The second annotation made a number of modifications to the BSA in an attempt to make it harder for money launderers to operate and easier for law enforcement and regulatory agencies to police money laundering operations. One amendment made to the BSA was to allow the designated officer or agency who receives suspicious activity reports to notify U.S. intelligence agencies. A number of amendments were made to address issues related to record keeping and financial reporting. One measure was a new requirement that anyone who does business file a report for any coin and foreign currency receipts that are over US$10,000 and made it illegal to structure transactions in a manner that evades the BSA’s reporting requirements. To make it easier for authorities to regulate and investigate anti-money laundering operations Money Services Businesses (MSBs) — those who operate informal value transfer systems outside of the mainstream financial system — were included in the definition of a financial institution. The BSA was amended to make it mandatory to report suspicious transactions and an attempt was made to make such reporting easier for financial institutions. FinCEN was made a bureau of the United States Department of Treasury and the creation of a secure network to be used by financial institutions to report suspicious transactions and to provide alerts of relevant suspicious activities was ordered. Along with these reporting requirements, a considerable number of provisions relate to the prevention and prosecution of money-laundering. Financial institutions were ordered to establish anti-money laundering programs and the BSA was amended to better define anti-money laundering strategy. Also increased were civil and criminal penalties for money laundering and the introduction of penalties for violations of geographic targeting orders and certain record-keeping requirements. A number of other amendments to the BSA were made through subtitle B, including granting the Board of Governors of the Federal Reserve System power to authorize personnel to act as law enforcement officers to protect the premises, grounds, property and personnel of any U.S. National reserve bank and allowing the Board to delegate this authority to U.S. Federal reserve bank. Another measure instructed United States Executive Directors of international financial institutions to use their voice and vote to support any country that has taken action to support the U.S.’s War on Terrorism. Executive Directors are now required to provide ongoing auditing of disbursements made from their institutions to ensure that no funds are paid to persons who commit, threaten to commit, or support terrorism.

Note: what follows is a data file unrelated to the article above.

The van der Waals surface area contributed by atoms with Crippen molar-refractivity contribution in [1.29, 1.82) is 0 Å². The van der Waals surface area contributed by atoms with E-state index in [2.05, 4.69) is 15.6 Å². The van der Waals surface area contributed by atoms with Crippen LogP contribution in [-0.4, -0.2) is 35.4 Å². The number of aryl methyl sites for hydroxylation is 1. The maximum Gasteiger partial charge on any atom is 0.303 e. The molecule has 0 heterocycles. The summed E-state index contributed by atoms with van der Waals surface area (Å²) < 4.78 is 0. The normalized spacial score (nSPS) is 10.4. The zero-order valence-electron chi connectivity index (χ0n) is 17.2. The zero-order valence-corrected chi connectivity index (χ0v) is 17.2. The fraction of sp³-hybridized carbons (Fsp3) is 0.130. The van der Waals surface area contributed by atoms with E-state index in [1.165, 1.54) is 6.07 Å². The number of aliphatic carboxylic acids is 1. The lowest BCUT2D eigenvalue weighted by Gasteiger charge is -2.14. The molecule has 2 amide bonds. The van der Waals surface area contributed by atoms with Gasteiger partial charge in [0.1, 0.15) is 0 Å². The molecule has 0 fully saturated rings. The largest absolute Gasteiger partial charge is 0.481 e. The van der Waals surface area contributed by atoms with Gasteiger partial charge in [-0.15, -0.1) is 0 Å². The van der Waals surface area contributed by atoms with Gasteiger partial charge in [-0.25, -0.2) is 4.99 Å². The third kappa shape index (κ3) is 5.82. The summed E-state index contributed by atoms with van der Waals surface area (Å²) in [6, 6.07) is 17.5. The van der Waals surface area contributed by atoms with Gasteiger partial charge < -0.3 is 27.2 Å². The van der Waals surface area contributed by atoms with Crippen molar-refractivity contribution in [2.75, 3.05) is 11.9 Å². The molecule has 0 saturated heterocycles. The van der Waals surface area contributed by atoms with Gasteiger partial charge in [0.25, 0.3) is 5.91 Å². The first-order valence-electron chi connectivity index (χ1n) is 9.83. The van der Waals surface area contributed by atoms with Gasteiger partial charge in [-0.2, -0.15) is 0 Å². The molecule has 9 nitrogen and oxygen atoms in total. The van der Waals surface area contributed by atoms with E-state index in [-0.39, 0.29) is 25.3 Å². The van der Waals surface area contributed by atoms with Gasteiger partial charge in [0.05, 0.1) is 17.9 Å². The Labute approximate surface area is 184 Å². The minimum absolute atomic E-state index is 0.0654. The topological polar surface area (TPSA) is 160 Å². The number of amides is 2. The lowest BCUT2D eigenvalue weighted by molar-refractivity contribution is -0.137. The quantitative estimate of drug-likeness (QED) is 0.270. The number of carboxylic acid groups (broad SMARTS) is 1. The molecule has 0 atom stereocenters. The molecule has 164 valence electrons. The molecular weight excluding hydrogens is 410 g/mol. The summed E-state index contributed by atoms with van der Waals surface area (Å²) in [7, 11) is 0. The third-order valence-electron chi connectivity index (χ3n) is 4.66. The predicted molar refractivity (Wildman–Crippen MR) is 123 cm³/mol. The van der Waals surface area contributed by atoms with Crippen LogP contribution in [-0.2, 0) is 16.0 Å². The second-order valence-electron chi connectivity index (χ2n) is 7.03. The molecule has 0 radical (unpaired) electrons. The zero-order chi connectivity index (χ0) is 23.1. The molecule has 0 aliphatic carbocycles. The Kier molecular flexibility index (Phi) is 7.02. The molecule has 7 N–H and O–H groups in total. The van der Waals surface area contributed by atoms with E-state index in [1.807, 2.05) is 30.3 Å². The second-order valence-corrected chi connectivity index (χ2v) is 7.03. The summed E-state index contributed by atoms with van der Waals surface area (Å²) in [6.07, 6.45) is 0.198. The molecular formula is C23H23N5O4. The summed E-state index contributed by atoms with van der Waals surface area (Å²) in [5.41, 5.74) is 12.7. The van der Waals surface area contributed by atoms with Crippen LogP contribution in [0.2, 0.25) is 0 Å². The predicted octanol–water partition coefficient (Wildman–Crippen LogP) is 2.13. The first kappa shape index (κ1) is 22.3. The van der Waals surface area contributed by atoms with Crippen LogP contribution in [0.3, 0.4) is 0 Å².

The third subtitle deals with currency crimes. Largely because of the effectiveness of the BSA, money launders had been avoiding traditional financial institutions to launder money and were using cash-based businesses to avoid them. A new effort was made to stop the laundering of money through bulk currency movements, mainly focusing on the confiscation of criminal proceeds and the increase in penalties for money laundering. Congress found that a criminal offense of merely evading the reporting of money transfers was insufficient and decided that it would be better if the smuggling of the bulk currency itself was the offense. Therefore, the BSA was amended to make it a criminal offense to evade currency reporting by concealing more than US$10,000 on any person or through any luggage, merchandise or other container that moves into or out of the U.S. The penalty for such an offense is up to 5 years imprisonment and the forfeiture of any property up to the amount that was being smuggled. It also made the civil and criminal penalty violations of currency reporting cases be the forfeiture of all a defendant’s property that was involved in the offense, and any property traceable to the defendant. The Act prohibits and penalizes those who run unlicensed money transmitting businesses. In 2005, this provision of the USA PATRIOT Act was used to prosecute Yehuda Abraham for helping to arrange money transfers for British arms dealer Hermant Lakhani, who was arrested in August 2003 after being caught in a government sting. Lakhani had tried to sell a missile to an FBI agent posing as a Somali militant. The definition of counterfeiting was expanded to encompass analog, digital or electronic image reproductions, and it was made an offense to own such a reproduction device. Penalties were increased to 20 years imprisonment. Money laundering “unlawful activities” was expanded to include the provision of material support or resources to designated foreign terrorist organizations. The Act specifies that anyone who commits or conspires to undertake a fraudulent activity outside the jurisdiction of the United States, and which would be an offense in the U.S., will be prosecuted under 18 U.S.C. § 1029, which deals with fraud and related activity in connection with access devices.
Title IV: Border security
USA PATRIOT Act, Title IV